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Milk Paint
 
Milk Paint
Created by Steve on 8/29/2010 6:46:38 PM

Milk paint, a pleasing alternative to traditional oil-based paint, and especially latex paint for your painted projects...


Milk Paint

The real deal, not some labeled-for-marketing-purposes pretender!


My favorite painting technique for country furniture is milk paint.  Not the latex stuff that some manufacturers are labeling as "milk paint"; but, real milk paint.  Properly applied it will give your primitives an authentic look that cannot be replicated using the latex or acrylic pretenders.

In the early history of this country, before commercial paint was readily available, our ancestors used milk paint to finish the utilitarian pieces they made from "secondary wood" such as pine and poplar.  The milk paint they used was made at home from curdled milk, quick lime, and various earth pigments for color.  Milk paint was (and is) easy to make and could be whipped-up as needed.  It is easy to apply, and is incredibly durable.  If you have ever  tried to strip milk paint using a commercial stripper you are vary much aware of this last milk paint attribute.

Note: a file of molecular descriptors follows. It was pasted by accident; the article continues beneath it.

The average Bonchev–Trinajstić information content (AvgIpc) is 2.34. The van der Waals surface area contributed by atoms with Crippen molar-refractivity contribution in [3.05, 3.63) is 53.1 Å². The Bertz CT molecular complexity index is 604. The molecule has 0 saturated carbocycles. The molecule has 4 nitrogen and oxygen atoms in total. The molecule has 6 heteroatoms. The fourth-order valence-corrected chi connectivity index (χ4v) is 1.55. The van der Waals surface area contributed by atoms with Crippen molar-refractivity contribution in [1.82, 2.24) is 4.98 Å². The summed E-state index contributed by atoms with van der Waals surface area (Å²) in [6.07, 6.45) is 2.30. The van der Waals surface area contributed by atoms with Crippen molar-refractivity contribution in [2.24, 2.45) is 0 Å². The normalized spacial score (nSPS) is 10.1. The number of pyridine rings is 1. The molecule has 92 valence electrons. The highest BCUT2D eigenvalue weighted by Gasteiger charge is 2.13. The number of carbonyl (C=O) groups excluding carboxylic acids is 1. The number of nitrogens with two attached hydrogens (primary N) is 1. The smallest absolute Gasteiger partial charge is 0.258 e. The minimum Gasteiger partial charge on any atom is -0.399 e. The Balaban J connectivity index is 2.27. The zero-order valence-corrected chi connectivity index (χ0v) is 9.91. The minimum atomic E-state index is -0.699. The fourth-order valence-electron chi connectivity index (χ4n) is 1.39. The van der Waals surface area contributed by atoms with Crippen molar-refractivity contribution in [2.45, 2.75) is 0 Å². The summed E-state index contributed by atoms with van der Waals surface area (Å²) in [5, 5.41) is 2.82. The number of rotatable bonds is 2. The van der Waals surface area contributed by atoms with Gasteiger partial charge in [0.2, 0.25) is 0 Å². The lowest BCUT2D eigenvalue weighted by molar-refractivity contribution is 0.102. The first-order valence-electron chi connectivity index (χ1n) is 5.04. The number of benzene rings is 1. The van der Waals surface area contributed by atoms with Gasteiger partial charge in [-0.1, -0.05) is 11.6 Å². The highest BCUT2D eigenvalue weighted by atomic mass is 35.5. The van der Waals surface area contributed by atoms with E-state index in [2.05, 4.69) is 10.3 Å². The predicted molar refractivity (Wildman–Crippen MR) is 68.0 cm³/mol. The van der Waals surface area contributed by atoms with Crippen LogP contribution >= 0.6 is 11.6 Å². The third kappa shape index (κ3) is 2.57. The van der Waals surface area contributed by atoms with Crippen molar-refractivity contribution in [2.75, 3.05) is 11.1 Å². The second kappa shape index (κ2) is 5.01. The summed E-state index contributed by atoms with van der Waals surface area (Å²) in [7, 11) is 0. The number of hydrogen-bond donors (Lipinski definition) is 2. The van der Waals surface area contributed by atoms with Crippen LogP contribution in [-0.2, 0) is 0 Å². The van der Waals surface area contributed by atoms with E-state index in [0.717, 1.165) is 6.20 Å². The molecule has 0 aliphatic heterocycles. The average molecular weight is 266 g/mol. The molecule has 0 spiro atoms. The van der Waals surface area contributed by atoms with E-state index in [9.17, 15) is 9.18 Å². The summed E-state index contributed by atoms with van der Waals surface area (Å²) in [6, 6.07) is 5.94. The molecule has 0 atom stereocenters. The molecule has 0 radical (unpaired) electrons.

The  milk paint recipe below is typical of those used by our eighteenth and nineteenth century ancestors.

To one gallon of curdled milk add two ounces of quick lime.  Add the lime slowly as it will react with the milk and produce much heat.

To this mixture add brick dust, finely milled, stirring constantly until the desired color is achieved.


Allow the mixture to sit for a few minutes then stir frequently during use.

I strongly advise against making your milk paint following this recipe. Quick lime is a dangerous. It is caustic and the heat generated can cause sever burns if it gets on your skin.  If you decide to try your hand at making your own milk paint please substitute hydrated lime for the quick lime to reduce the risk of being burned. 

Obviously this recipe is for red paint—the pigment is finely powdered brick dust.  Other colors are obtained by substituting different “earth” pigments.  It is far easier to purchase the milk paint in powdered form, ready to mix with water.  A good place to start is an authorized dealer for The Old-Fashioned Milk Paint Company.  I have used their products for a number of years and am very happy with the results.

For a new milk paint look

What you will need:

Prepare the surface to be painted by sanding thru 180g. Sand until scratches left by the previous grit have been removed. Then brush, vacuum, or wipe the surface with a shop towel dampened with mineral spirits to remove all sanding debris before switching to the next grit.